Position of aromatic residues in the S6 domain, not inactivation, dictates cisapride sensitivity of HERG and eag potassium channels.Proc Natl Acad Sci U S A. 2002 Sep 17; 99(19):12461-6.PN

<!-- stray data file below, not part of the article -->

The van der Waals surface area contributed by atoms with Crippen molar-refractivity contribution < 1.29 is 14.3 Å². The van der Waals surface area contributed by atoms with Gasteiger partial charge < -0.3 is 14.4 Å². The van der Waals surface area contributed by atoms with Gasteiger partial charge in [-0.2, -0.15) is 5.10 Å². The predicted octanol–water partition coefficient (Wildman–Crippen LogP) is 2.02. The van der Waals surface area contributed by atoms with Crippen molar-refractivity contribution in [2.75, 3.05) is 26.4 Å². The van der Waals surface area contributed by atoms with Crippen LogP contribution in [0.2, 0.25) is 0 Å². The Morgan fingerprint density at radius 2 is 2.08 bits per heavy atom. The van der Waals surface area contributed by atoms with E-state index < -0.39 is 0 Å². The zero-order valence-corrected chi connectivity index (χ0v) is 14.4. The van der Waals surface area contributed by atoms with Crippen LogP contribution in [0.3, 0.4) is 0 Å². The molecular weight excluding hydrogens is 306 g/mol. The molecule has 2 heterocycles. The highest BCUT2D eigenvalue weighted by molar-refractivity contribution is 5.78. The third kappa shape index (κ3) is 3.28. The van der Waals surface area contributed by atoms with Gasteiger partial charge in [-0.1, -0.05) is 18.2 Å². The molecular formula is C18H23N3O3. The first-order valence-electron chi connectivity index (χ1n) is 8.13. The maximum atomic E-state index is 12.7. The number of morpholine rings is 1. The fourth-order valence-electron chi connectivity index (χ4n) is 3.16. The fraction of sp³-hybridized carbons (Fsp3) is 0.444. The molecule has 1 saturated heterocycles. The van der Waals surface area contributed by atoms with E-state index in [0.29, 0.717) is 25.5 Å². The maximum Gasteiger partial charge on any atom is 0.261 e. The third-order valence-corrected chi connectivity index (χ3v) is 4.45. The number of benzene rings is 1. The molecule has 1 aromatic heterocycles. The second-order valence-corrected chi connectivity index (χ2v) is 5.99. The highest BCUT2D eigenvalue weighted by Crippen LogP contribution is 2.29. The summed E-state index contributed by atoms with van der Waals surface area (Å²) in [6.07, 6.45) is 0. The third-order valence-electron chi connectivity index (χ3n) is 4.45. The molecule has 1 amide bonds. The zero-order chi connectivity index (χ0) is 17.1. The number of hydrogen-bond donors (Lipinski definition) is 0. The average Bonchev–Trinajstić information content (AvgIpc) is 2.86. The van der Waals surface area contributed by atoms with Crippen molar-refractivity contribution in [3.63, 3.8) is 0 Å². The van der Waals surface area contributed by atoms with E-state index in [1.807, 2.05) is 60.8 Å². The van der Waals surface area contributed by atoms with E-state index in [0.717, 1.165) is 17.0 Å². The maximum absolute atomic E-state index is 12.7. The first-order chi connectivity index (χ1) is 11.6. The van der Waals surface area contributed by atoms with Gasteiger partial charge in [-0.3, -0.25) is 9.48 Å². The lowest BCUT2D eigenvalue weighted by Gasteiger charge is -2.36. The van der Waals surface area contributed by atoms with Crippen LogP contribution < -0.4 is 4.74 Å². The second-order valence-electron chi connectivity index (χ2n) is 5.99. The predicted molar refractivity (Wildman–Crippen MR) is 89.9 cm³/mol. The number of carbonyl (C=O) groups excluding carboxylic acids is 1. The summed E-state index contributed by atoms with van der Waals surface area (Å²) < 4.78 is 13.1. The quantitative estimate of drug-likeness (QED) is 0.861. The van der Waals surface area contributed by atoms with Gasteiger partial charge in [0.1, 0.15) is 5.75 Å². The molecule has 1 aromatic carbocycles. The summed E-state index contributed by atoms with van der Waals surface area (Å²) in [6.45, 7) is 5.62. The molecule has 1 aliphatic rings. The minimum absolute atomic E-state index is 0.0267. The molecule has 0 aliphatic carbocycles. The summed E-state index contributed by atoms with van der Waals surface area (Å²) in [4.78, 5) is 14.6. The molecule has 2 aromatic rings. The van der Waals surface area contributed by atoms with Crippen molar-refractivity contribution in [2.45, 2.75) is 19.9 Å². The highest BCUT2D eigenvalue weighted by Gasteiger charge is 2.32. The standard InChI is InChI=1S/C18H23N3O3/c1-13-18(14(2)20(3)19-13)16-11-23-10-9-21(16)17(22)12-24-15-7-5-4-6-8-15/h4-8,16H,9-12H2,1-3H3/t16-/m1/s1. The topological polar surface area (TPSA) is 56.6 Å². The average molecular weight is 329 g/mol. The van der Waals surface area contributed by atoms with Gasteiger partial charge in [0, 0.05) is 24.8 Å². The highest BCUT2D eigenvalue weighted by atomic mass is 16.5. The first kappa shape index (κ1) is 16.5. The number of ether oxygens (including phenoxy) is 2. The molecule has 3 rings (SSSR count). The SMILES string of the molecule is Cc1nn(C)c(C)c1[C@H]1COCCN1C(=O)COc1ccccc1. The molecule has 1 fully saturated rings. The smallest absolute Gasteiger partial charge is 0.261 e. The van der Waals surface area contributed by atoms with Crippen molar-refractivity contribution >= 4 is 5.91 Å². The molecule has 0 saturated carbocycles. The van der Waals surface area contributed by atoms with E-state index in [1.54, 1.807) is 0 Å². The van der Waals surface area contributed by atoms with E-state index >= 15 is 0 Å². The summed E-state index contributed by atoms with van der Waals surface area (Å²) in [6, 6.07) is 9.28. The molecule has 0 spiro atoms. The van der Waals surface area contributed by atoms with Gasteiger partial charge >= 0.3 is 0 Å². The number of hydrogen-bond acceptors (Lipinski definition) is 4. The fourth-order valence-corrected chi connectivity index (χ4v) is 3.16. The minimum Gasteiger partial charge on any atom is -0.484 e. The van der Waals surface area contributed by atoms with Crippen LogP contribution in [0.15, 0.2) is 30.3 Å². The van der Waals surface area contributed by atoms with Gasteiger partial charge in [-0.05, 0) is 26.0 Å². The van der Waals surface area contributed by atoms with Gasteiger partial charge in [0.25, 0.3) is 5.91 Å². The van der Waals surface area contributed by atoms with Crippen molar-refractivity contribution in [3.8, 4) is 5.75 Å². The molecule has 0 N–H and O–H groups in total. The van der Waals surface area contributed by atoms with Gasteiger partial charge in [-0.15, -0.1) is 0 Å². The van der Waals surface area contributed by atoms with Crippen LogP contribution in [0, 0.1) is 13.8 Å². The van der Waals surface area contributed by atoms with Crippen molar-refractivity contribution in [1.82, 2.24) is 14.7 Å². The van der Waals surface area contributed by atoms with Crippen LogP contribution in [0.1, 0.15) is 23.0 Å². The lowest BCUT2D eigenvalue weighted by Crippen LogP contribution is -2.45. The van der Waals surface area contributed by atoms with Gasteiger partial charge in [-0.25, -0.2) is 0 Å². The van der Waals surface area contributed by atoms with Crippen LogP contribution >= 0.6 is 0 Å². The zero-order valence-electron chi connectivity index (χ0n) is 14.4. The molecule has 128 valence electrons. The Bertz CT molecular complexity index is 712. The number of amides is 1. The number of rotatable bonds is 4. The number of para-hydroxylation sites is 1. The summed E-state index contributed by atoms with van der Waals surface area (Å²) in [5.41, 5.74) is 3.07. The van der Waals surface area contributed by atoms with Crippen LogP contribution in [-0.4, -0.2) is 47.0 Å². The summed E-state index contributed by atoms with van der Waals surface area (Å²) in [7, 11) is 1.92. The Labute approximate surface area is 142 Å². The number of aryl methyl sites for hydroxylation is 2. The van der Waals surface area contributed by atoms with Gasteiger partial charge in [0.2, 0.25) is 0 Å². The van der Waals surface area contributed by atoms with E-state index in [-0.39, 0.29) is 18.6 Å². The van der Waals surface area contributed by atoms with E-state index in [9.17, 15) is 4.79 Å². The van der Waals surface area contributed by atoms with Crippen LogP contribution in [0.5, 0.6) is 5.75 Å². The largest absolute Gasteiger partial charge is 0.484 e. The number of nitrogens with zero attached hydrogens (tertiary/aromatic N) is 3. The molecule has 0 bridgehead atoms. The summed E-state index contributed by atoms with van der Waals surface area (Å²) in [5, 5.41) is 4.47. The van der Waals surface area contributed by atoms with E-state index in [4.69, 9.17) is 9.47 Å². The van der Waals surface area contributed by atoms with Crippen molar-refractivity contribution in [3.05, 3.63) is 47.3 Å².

Unintended block of HERG K+ channels is a side effect of many common medications and is the most common cause of acquired long QT syndrome associated with increased risk of life-threatening arrhythmias. The molecular mechanism of high-affinity HERG block by structurally diverse compounds has been attributed to pi-stacking and cation-pi interactions of a drug (e.g., cisapride) with specific aromatic amino acid residues (Tyr-652 and Phe-656) in the S6 alpha-helical domain that face the central cavity of the channel. It also has been proposed that strong C-type inactivation of HERG facilitates or is the primary determinant of high-affinity drug binding. The structurally related, but noninactivating eag channel is insensitive to HERG blockers unless inactivation is induced by specific amino acid mutations [Ficker, E., Jarolimek, W. & Brown, A. M. (2001) Mol. Pharmacol. 60, 1343-1348]. Here we examine the relative importance of inactivation vs. positioning of S6 aromatic residues in determining sensitivity of HERG and eag channels to block by cisapride. The repositioning of Tyr-652 or Phe-656 along the S6 alpha-helical domain of HERG reduced sensitivity of channels to block by cisapride. Moreover, independent of inactivation, repositioning of the equivalent aromatic residues in Drosophila eag channels induced sensitivity to block by cisapride. These findings suggest that positioning of S6 aromatic residues relative to the central cavity of the channel, not inactivation per se determines drug block of HERG or eag channels.